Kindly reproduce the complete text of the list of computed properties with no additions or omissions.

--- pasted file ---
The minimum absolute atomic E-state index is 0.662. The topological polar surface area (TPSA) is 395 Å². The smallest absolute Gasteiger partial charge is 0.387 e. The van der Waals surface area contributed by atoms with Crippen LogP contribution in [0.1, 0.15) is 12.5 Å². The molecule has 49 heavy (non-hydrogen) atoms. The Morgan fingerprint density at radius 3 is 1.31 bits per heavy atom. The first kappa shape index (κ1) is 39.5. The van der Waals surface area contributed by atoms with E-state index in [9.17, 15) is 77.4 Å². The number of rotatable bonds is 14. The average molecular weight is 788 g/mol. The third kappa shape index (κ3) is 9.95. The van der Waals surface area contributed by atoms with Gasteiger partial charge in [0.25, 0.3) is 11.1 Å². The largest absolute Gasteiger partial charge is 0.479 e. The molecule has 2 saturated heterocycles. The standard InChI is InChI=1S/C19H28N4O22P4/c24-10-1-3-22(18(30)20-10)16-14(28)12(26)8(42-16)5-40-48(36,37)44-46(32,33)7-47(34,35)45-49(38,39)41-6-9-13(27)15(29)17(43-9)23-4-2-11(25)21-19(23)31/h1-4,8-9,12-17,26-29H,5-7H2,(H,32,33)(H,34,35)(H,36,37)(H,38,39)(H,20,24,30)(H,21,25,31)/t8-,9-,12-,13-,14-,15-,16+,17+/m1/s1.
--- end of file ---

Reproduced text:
The minimum absolute atomic E-state index is 0.662. The topological polar surface area (TPSA) is 395 Å². The smallest absolute Gasteiger partial charge is 0.387 e. The van der Waals surface area contributed by atoms with Crippen LogP contribution in [0.1, 0.15) is 12.5 Å². The molecule has 49 heavy (non-hydrogen) atoms. The Morgan fingerprint density at radius 3 is 1.31 bits per heavy atom. The first kappa shape index (κ1) is 39.5. The van der Waals surface area contributed by atoms with E-state index in [9.17, 15) is 77.4 Å². The number of rotatable bonds is 14. The average molecular weight is 788 g/mol. The third kappa shape index (κ3) is 9.95. The van der Waals surface area contributed by atoms with Gasteiger partial charge in [0.25, 0.3) is 11.1 Å². The largest absolute Gasteiger partial charge is 0.479 e. The molecule has 2 saturated heterocycles. The standard InChI is InChI=1S/C19H28N4O22P4/c24-10-1-3-22(18(30)20-10)16-14(28)12(26)8(42-16)5-40-48(36,37)44-46(32,33)7-47(34,35)45-49(38,39)41-6-9-13(27)15(29)17(43-9)23-4-2-11(25)21-19(23)31/h1-4,8-9,12-17,26-29H,5-7H2,(H,32,33)(H,34,35)(H,36,37)(H,38,39)(H,20,24,30)(H,21,25,31)/t8-,9-,12-,13-,14-,15-,16+,17+/m1/s1.